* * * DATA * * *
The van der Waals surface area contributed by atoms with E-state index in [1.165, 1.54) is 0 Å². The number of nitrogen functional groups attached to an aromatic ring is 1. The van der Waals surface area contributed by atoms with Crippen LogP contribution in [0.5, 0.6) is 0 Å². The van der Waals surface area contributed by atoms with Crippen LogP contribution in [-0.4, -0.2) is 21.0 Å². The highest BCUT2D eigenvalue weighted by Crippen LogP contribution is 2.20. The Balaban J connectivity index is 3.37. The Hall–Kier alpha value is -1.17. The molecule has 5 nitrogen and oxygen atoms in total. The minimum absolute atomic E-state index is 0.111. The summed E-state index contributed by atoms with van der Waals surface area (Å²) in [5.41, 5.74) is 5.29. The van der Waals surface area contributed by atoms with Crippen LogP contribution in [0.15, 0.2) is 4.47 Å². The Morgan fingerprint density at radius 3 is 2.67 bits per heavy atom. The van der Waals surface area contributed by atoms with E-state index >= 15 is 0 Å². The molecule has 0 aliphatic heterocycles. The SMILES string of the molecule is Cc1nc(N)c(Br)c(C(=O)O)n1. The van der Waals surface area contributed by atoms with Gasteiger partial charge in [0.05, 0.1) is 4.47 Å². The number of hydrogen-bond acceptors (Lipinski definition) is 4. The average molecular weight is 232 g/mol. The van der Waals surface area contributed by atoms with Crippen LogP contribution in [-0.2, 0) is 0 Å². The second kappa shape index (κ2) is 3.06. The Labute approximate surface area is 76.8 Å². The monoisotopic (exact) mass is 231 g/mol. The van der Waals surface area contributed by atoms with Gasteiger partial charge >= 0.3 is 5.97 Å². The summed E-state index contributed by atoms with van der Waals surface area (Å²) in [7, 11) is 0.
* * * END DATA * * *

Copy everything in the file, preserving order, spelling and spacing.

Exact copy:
The van der Waals surface area contributed by atoms with E-state index in [1.165, 1.54) is 0 Å². The number of nitrogen functional groups attached to an aromatic ring is 1. The van der Waals surface area contributed by atoms with Crippen LogP contribution in [0.5, 0.6) is 0 Å². The van der Waals surface area contributed by atoms with Crippen LogP contribution in [-0.4, -0.2) is 21.0 Å². The highest BCUT2D eigenvalue weighted by Crippen LogP contribution is 2.20. The Balaban J connectivity index is 3.37. The Hall–Kier alpha value is -1.17. The molecule has 5 nitrogen and oxygen atoms in total. The minimum absolute atomic E-state index is 0.111. The summed E-state index contributed by atoms with van der Waals surface area (Å²) in [5.41, 5.74) is 5.29. The van der Waals surface area contributed by atoms with Crippen LogP contribution in [0.15, 0.2) is 4.47 Å². The Morgan fingerprint density at radius 3 is 2.67 bits per heavy atom. The van der Waals surface area contributed by atoms with E-state index >= 15 is 0 Å². The molecule has 0 aliphatic heterocycles. The SMILES string of the molecule is Cc1nc(N)c(Br)c(C(=O)O)n1. The van der Waals surface area contributed by atoms with Gasteiger partial charge in [0.05, 0.1) is 4.47 Å². The number of hydrogen-bond acceptors (Lipinski definition) is 4. The average molecular weight is 232 g/mol. The van der Waals surface area contributed by atoms with Crippen LogP contribution in [-0.2, 0) is 0 Å². The second kappa shape index (κ2) is 3.06. The Labute approximate surface area is 76.8 Å². The monoisotopic (exact) mass is 231 g/mol. The van der Waals surface area contributed by atoms with Gasteiger partial charge >= 0.3 is 5.97 Å². The summed E-state index contributed by atoms with van der Waals surface area (Å²) in [7, 11) is 0.